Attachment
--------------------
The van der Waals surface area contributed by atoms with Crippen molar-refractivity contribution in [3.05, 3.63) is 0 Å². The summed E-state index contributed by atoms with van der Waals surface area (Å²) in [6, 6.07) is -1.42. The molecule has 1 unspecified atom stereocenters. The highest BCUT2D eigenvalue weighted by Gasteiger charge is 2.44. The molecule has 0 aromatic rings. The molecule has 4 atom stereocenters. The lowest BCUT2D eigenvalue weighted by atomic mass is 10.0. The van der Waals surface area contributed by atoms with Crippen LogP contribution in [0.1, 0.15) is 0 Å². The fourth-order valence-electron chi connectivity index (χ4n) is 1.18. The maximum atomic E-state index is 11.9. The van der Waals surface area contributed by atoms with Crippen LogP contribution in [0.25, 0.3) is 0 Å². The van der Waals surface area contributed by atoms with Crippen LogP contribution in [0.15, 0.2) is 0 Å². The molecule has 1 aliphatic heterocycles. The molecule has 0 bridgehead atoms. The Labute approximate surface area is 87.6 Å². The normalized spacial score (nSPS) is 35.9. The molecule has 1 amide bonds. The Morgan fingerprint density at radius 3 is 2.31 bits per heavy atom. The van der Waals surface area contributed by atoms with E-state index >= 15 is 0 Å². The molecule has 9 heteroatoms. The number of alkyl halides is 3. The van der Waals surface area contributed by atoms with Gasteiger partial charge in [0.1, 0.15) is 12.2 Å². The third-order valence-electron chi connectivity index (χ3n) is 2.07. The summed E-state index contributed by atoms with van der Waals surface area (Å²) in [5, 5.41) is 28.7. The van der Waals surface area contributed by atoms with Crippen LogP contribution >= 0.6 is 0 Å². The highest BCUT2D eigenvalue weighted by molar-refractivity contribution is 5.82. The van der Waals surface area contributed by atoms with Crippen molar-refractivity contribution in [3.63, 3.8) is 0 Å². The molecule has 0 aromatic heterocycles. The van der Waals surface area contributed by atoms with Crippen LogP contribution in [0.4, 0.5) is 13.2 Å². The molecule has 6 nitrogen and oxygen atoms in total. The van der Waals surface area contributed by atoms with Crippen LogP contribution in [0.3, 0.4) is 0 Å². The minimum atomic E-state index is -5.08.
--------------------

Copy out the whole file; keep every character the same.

The van der Waals surface area contributed by atoms with Crippen molar-refractivity contribution in [3.05, 3.63) is 0 Å². The summed E-state index contributed by atoms with van der Waals surface area (Å²) in [6, 6.07) is -1.42. The molecule has 1 unspecified atom stereocenters. The highest BCUT2D eigenvalue weighted by Gasteiger charge is 2.44. The molecule has 0 aromatic rings. The molecule has 4 atom stereocenters. The lowest BCUT2D eigenvalue weighted by atomic mass is 10.0. The van der Waals surface area contributed by atoms with Crippen LogP contribution in [0.1, 0.15) is 0 Å². The fourth-order valence-electron chi connectivity index (χ4n) is 1.18. The maximum atomic E-state index is 11.9. The van der Waals surface area contributed by atoms with Crippen LogP contribution in [0.25, 0.3) is 0 Å². The van der Waals surface area contributed by atoms with Crippen LogP contribution in [0.15, 0.2) is 0 Å². The molecule has 1 aliphatic heterocycles. The molecule has 0 bridgehead atoms. The Labute approximate surface area is 87.6 Å². The normalized spacial score (nSPS) is 35.9. The molecule has 1 amide bonds. The Morgan fingerprint density at radius 3 is 2.31 bits per heavy atom. The van der Waals surface area contributed by atoms with E-state index >= 15 is 0 Å². The molecule has 9 heteroatoms. The number of alkyl halides is 3. The van der Waals surface area contributed by atoms with Gasteiger partial charge in [0.1, 0.15) is 12.2 Å². The third-order valence-electron chi connectivity index (χ3n) is 2.07. The summed E-state index contributed by atoms with van der Waals surface area (Å²) in [5, 5.41) is 28.7. The van der Waals surface area contributed by atoms with Crippen LogP contribution >= 0.6 is 0 Å². The highest BCUT2D eigenvalue weighted by molar-refractivity contribution is 5.82. The van der Waals surface area contributed by atoms with Crippen molar-refractivity contribution in [3.63, 3.8) is 0 Å². The molecule has 0 aromatic heterocycles. The van der Waals surface area contributed by atoms with Crippen LogP contribution in [0.4, 0.5) is 13.2 Å². The molecule has 6 nitrogen and oxygen atoms in total. The van der Waals surface area contributed by atoms with Crippen LogP contribution in [0.3, 0.4) is 0 Å². The minimum atomic E-state index is -5.08.